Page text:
4. Choose water instead of sodas.
Isn’t it interesting (for a lack of a better word) that in a world where so many people are without water, we sometimes have to force our children even to drink a glass of it? I am ashamed of it myself. Try even these 29 Healthy Infused Water Recipes. to help kids drink more water.
We can be thankful for our water when we are drinking more of it. We also can feel healthier by doing so. Above this, you will not believe this statistic. It takes up to 175 liters of water to produce just half a liter of soda (accounting for the sweeteners, flavorings, caffeine, packaging it, and more). Drink more water! It is a luxury some don’t have.
5. Celebrate the life-giving force of water.
Take your children on a field trip to a nearby lake or river. Take the time to celebrate freshwater by appreciating its beauty. Grab a trash picker and remove any rubbish/garbage you see around the body of water. You can find water conservation areas around you here. Have your children write about the experience.
6. Capture Rainwater.
You can simply capture rainwater with a barrel from your gutters. This will help conserve your local water supply. Think of the things you could use the captured water for.
This is second nature to me now, as I live on an island where our primary water source is from rainwater. It is great to wash your hair, wash dishes, to clean your car, water your plants, and so much more. Using water for these things saves on the water you would have used from the water supply company.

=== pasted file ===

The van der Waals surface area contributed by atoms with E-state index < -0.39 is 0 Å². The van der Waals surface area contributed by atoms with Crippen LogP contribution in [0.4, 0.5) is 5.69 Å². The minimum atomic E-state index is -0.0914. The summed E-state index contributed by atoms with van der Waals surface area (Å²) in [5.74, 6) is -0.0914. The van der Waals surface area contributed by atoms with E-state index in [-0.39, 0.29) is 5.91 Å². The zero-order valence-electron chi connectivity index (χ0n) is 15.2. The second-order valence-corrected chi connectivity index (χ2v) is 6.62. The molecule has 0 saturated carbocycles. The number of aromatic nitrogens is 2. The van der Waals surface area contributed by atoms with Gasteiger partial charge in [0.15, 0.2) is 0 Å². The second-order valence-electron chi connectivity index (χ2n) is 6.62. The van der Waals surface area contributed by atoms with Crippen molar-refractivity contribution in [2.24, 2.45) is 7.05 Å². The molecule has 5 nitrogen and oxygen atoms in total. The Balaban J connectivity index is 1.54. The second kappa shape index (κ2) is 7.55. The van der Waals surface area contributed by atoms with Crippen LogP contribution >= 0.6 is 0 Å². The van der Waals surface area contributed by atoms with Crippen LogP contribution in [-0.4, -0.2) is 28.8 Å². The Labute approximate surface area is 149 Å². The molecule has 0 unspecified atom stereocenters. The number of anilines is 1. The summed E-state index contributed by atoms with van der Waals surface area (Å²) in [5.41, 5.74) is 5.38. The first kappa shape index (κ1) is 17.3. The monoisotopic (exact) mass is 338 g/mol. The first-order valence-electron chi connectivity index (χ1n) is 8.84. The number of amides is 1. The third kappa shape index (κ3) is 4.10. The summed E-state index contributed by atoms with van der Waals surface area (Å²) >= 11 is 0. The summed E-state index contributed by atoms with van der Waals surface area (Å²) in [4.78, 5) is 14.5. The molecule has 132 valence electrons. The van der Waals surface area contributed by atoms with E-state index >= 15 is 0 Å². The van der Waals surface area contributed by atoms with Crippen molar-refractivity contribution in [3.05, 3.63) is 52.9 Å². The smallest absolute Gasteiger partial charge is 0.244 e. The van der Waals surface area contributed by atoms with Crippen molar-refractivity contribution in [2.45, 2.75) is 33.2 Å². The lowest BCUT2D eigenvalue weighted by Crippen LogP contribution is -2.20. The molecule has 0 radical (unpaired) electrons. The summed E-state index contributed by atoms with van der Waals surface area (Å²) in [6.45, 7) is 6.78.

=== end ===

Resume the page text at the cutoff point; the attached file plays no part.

7. Make simple daily changes.
Little changes can get your whole family to be thankful for the ready supply of water. Try using a bowl to wash your fruits instead of letting them run under a faucet. Use a glass of water to brush your teeth instead of letting the water run. Always check for leaks in your home, take shorter showers, and wash clothes only once a week.
We had a cyclone come through our island last year, and we had no power for 6 weeks. We only had rainwater, and it was a saving grace. Give it a try to show your kids how our freshwater should be appreciated.
8. Teach your children to be thankful because God created it.
Use these resources to teach your kids about the water cycle in your homeschool and let them see the glory of how God has created it so wonderfully.
What is quite sad is that although others around the world lack clean water, Americans use about 80-100 gallons of clean water a day (Nature.org). I feel guilty, just thinking about it. We don’t even use this water for drinking. We use it for showers, baths, laundry, dishes, and other household activities. The least you and I could do is learn how to encourage our child to be thankful for clean water in small ways.
When all we have to do is turn on a faucet for clean water, we can see how easy it is for us not to appreciate it. Let’s all do our part not just on World Water Day but throughout the year with our families to be grateful for clean water. We all know that tomorrow is never promised, but we surely can try to make it a little better than yesterday.
Jeannette is a wife, mother and homeschooling mom. She has been mightily, saved by grace and is grateful for God’s sovereignty throughout her life’s journey. She has a Bachelor in English Education and her MBA. Jeannette is bi-lingual and currently lives in the Tongan Islands of the South Pacific. She posts daily freebies for homeschoolers!